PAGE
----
- The jury confirms that it does not retain these services.
- The jury members examined the remaining projects (ABC12 and NOP90) more closely, based on the questions proposed and the criteria set out in the competition rules, while taking into account the fundamental theme of the competition, namely the articulation of the in-between.
- The two performances are very well developed. The jury made a detailed analysis of the organization of the spaces and the circulation, and drew many parallels between the two projects, relating the realism of the concepts to the credibility of the premises.
- Both ABC12 and NOP90 present a wide variety of spaces and accesses, creating nuanced levels of use. Drawings and diagrams are highly valued and help in understanding project development. Those in the NOP90 performance, however, remain a bit tentative.
- The ABC12 project presents a rich exploration of the program, through a clear, understandable and well expressed bias. The idea of the ribbon as a route through the school allows for the creation of and participation in the space and encourages the children to climb and move. It is a logical and playful way to create a gradation from public to private space. While a strong expression of the concept, the ramp poses a difficulty in reading the circulation for the jury members. It is somewhat labyrinthine, not perfectly resolved, and its complexity could interfere with the daily operation of the school. However, this vertical circulation was an opportunity to think more deeply about the in-between spaces that are worked on both horizontally and vertically. As a whole, the proposal is very attractive and innovative, but less realistic in the current context. The proposed cohabitation between the community and the school program lends itself more to a school of the future.
- The NOP90 service exploits the relationship to the city, the neighbourhood and the street well: the future Murray pedestrian street is invested, the layout is clear and the school is at the center of the project. The project is well anchored in the urban context, even if the density is lower than that found in other projects. This seems to have resulted in less thought being given to the spaces in between, and, unlike the ABC12 project, vertical permeability remains underdeveloped. On the other hand, the interior spaces are well organized and designed and the distribution of classes is balanced. This has the effect of creating a sensitive environment for the children. The circulation is much simpler than in the ABC12 project. On the other hand, the outdoor and vegetated spaces support a singular aspect of the project, ecology. This interest in the environment is based on the identification of cycles, which consolidates a logical and systematic approach supporting the whole project. Despite these intentions, the representation of nature remains very timid and does not live up to the text of intentions. The jury members also noted the implementation problems posed by the planned urban agriculture on the ground and the access to the roofs.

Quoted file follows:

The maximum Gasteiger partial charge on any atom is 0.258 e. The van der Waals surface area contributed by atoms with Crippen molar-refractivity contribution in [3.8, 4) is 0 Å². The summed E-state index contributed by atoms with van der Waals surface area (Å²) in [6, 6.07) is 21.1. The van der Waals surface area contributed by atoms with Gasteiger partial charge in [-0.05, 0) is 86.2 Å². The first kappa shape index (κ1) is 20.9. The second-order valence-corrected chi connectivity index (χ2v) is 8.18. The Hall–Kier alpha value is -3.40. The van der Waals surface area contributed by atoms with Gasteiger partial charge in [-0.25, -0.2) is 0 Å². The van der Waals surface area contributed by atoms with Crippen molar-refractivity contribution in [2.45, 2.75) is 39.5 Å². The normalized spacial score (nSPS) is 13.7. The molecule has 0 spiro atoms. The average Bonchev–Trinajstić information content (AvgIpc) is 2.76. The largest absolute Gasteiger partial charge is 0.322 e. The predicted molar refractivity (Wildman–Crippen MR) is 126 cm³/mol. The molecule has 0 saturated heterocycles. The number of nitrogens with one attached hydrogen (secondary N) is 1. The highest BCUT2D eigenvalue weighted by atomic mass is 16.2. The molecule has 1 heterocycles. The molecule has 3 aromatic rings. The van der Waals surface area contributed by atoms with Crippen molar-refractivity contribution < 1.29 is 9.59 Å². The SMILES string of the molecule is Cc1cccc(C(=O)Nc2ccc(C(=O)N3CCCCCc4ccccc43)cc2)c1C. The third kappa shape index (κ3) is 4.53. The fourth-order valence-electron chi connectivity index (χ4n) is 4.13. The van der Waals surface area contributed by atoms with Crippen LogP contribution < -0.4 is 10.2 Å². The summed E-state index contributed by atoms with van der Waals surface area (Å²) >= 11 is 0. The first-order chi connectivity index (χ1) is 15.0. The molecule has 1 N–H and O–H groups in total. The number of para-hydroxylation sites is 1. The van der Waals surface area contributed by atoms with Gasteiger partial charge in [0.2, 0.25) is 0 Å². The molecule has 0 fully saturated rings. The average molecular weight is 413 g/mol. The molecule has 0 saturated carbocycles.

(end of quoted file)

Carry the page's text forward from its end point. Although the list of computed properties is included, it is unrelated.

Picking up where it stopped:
- After reviewing the ABC12 and NOP90 submissions, the jury president proposed a final round of discussions. Each member then named his or her favourite project, stating the reasons for their choice.
- NOP90 was unanimously named the winner of the competition.
- The jury decides to give a mention to ABC12.
(From jury report)
(Unofficial automated translation)
Jade Beltran, Cindy Colombo, Raphaëlle Leclerc (Winner)
Maïlie Bélisle, Noémie Boyer-Richard, Maude Desjardins (Special merit award)
Étienne Beaudoin Mercier, Rosalyn Dunkley, John Jinwoo Han
Anne-Frédéric Blais, Jeremy Chui, Basile Van Laer
David Auerbach, Andrée-Anne Théorêt, Karlo Trost
Marie-Odile Marceau, Architecte
Jean Balekian, Enseignant.e
Josée Labelle, Architecte paysagiste
Marie-Odile Marceau, Architecte
Lucie Painchaud, Directrice générale adjointe, CSDM
Hubert Pelletier, Architecte
April 2019 - Competition launch and call for application
May 17, 2019 - Closing date for submission of applications
May 22, 2019 - Announcement of 6 finalist teams
June 1st, 2019 - Mandatory Workshop on school architecture with international guests
August 30, 2019 - Deadline for projects submission
September 10, 2019 - Jury
- Questions et réponses
- Questions et réponses
- Modèle 3D